SECOND SHORT CASE REPORT
NIKE & ITS PROBLEMATIC SITUATION
Rise of Nike
Nike was founded over 30 years ago by Bill Bowerman, a former college track coach, and Phil Knight, an entrepreneur. At the beginning the two men were selling shoes out of the back of their cars at track meets. In 1987, Nike reached a turning point, and it increased its marketing budget from $8 million to $48 million. Most of this advertising budget was to pay celebrities, such as Michael Jordan, to endorse Nike Products. The shoes were marketed more unique and better than the rest of their competitors’ shoes. This caused rapid growth and its revenues hit $9.6 billion in 1998. Slight Decline
Although revenues were very high in 1998, sales began to fall. Inventory began to build up in stores and warehouses, and it became harder for Nike's designers to make shoes that were perceived as significantly better. This caused Phil Knight, who had been resigned, to take control of the company once again and lead the company to change its business strategies in some fundamental ways.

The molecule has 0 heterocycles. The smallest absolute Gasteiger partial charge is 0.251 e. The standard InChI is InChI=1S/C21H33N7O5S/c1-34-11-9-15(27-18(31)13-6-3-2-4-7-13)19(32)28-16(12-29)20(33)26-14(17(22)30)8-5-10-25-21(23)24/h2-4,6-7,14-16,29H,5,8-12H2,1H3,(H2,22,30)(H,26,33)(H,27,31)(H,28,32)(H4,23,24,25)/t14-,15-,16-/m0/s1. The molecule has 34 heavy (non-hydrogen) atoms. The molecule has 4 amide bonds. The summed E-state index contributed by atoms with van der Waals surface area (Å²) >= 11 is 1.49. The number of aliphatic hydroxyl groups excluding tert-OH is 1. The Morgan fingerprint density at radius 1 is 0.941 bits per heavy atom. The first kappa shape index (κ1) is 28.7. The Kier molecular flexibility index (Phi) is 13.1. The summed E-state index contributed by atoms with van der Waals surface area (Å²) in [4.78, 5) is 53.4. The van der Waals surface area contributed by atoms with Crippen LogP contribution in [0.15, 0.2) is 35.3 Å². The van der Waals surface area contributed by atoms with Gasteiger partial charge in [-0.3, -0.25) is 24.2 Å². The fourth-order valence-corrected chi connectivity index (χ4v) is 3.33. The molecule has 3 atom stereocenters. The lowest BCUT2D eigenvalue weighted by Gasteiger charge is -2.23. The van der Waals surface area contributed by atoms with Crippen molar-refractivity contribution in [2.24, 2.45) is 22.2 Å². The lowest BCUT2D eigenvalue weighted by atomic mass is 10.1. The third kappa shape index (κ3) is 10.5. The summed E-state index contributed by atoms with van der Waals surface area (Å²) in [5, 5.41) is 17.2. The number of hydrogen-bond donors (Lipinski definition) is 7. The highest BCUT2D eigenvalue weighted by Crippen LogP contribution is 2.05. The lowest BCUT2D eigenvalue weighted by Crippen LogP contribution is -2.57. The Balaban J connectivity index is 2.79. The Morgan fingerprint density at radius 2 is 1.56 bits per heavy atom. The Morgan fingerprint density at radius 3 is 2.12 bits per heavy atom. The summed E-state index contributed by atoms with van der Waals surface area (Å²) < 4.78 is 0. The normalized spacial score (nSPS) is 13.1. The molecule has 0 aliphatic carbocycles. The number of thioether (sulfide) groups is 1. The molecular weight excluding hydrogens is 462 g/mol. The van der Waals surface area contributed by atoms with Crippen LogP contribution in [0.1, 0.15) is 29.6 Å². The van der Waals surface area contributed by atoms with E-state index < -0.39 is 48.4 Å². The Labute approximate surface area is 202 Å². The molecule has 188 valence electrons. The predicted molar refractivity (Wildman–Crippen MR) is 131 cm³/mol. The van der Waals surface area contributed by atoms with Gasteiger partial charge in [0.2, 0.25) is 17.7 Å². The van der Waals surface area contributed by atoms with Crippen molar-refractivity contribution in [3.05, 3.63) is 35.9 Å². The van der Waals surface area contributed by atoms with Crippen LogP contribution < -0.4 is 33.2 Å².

In the case, Nike stated that publicizing the qualities of its shoes through dramatic “guerrilla” marketing was one of its key functional strategies. Nike took a unique marketing strategy that raised the awareness, and eventually the value of the shoes by having famous and iconic sports superstars wearing its shoes. It is common for consumers to want to emulate their personal heroes, and Nike took advantage of that fact. Nike then advertised its products as premium products and was able to charge a premium price. Innovation
Nike started its first product line focusing on track and field. In a sport where seconds and even factions of a second matters, better equipment can be vital. Mr. Bowerman saw this advantaged and capitalized by inventing a shoe that would enhance traction and speed of the runners. Nike then took this same type of strategy...